When underwriters are determining whether to approve your loan application, they look at your DTI. In simple terms, this is a mathematical equation that compares how much money you bring in against how much you pay out each month.
This percentage is derived from dividing your monthly debt payments by your gross monthly income. For example, let’s say you make $60,000 a year and your monthly debt is $2,000 each month. If you divide the $2,000 in debt payments by your gross monthly income ($5,000), your DTI is 40%.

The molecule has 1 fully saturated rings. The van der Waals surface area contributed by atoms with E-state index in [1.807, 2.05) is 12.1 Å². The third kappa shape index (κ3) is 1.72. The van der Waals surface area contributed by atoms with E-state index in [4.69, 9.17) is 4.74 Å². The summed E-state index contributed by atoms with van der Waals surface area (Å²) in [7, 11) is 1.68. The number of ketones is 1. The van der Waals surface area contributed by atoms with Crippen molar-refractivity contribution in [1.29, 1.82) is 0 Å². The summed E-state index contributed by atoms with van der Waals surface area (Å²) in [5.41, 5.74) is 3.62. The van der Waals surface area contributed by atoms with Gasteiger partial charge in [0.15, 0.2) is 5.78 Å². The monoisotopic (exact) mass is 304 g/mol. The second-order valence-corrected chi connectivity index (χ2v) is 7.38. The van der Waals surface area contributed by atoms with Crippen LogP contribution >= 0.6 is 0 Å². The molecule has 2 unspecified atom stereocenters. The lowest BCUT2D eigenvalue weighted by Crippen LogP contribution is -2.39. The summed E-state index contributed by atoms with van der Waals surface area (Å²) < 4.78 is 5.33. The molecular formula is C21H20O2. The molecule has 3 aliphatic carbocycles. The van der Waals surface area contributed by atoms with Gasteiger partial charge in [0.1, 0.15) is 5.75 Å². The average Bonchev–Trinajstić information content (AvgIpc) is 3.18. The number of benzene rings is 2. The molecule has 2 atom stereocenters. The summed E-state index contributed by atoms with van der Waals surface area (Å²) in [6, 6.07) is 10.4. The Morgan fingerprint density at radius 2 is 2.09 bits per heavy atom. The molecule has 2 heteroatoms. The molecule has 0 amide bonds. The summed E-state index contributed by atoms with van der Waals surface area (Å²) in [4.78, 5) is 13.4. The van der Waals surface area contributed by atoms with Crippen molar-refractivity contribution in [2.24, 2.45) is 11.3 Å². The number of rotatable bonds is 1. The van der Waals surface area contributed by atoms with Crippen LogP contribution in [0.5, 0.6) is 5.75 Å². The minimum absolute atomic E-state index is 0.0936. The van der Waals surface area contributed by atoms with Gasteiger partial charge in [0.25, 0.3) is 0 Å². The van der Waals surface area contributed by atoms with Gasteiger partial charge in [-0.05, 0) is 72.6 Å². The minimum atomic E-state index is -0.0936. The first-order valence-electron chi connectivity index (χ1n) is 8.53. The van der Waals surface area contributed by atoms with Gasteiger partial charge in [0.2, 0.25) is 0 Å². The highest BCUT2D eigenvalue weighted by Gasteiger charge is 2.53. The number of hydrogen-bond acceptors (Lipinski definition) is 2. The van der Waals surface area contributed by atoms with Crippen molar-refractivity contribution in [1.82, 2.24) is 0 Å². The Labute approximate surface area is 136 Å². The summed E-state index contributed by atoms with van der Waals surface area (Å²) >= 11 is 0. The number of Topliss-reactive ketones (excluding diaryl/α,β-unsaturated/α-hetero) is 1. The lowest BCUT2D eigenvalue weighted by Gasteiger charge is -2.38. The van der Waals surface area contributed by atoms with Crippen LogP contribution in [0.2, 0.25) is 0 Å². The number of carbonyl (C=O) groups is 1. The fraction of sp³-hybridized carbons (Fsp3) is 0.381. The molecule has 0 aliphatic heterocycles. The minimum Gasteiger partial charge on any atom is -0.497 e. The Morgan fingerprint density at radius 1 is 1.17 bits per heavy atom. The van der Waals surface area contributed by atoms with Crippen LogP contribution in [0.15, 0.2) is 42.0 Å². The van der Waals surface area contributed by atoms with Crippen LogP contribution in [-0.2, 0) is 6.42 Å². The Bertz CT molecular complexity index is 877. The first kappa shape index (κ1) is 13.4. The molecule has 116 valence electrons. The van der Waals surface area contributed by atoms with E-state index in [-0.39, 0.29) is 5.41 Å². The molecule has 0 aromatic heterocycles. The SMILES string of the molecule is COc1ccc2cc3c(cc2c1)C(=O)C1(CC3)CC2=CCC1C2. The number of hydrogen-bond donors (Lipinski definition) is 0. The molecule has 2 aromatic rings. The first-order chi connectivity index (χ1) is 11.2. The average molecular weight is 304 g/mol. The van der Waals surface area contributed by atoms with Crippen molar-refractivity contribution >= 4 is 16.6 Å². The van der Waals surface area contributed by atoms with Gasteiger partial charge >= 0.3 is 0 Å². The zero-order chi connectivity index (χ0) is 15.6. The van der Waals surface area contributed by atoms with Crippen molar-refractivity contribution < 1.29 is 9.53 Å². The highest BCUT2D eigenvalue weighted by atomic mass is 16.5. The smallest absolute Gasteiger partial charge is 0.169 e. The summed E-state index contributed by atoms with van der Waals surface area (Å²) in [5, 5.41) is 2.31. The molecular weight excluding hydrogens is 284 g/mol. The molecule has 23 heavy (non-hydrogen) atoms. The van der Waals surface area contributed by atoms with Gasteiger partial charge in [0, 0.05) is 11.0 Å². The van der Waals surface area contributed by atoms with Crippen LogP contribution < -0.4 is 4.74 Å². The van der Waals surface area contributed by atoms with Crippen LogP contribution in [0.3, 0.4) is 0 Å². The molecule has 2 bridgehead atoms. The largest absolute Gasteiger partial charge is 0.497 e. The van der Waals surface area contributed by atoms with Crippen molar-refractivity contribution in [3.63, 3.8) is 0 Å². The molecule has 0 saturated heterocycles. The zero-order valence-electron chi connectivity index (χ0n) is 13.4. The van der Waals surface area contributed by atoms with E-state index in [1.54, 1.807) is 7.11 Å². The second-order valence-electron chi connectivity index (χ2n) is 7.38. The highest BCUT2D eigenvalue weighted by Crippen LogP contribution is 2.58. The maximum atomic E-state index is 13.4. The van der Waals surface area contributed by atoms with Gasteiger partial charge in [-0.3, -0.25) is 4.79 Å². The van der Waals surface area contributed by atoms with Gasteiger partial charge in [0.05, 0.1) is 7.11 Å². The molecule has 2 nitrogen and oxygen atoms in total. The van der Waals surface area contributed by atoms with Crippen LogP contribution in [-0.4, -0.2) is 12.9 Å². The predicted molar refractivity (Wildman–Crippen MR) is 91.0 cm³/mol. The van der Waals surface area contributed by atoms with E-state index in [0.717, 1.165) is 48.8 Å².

Your debt-to-income ratio needs to fall under a certain threshold in order to be considered a good risk for a mortgage loan. While some loan programs allow for a higher DTI in certain circumstances, lenders are typically looking for a DTI of 43% or less.